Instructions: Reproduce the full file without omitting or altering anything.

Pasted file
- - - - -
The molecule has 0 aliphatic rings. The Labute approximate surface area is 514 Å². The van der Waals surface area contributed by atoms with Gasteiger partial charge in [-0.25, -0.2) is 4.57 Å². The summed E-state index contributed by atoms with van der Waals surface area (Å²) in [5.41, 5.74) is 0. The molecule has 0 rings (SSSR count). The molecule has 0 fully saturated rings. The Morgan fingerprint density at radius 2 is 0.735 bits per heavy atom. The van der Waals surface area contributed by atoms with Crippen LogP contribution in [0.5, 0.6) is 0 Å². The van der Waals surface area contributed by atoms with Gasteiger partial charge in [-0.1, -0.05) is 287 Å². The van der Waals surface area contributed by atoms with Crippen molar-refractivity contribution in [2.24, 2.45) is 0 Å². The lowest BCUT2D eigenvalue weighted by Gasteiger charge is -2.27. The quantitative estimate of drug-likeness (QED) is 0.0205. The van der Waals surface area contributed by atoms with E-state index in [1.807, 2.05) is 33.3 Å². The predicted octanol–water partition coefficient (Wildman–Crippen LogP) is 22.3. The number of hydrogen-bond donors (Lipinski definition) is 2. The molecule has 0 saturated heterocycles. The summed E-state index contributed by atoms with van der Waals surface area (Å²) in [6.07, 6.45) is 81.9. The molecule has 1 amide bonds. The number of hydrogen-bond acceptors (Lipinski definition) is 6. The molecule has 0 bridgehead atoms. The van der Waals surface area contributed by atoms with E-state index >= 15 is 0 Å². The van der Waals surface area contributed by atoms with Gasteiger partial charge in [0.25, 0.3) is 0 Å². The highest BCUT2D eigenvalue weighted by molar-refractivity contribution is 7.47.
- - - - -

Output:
The molecule has 0 aliphatic rings. The Labute approximate surface area is 514 Å². The van der Waals surface area contributed by atoms with Gasteiger partial charge in [-0.25, -0.2) is 4.57 Å². The summed E-state index contributed by atoms with van der Waals surface area (Å²) in [5.41, 5.74) is 0. The molecule has 0 rings (SSSR count). The molecule has 0 fully saturated rings. The Morgan fingerprint density at radius 2 is 0.735 bits per heavy atom. The van der Waals surface area contributed by atoms with Crippen LogP contribution in [0.5, 0.6) is 0 Å². The van der Waals surface area contributed by atoms with Gasteiger partial charge in [-0.1, -0.05) is 287 Å². The van der Waals surface area contributed by atoms with Crippen molar-refractivity contribution in [2.24, 2.45) is 0 Å². The lowest BCUT2D eigenvalue weighted by Gasteiger charge is -2.27. The quantitative estimate of drug-likeness (QED) is 0.0205. The van der Waals surface area contributed by atoms with E-state index in [1.807, 2.05) is 33.3 Å². The predicted octanol–water partition coefficient (Wildman–Crippen LogP) is 22.3. The number of hydrogen-bond donors (Lipinski definition) is 2. The molecule has 0 saturated heterocycles. The summed E-state index contributed by atoms with van der Waals surface area (Å²) in [6.07, 6.45) is 81.9. The molecule has 1 amide bonds. The number of hydrogen-bond acceptors (Lipinski definition) is 6. The molecule has 0 bridgehead atoms. The van der Waals surface area contributed by atoms with E-state index >= 15 is 0 Å². The van der Waals surface area contributed by atoms with Gasteiger partial charge in [0.25, 0.3) is 0 Å². The highest BCUT2D eigenvalue weighted by molar-refractivity contribution is 7.47.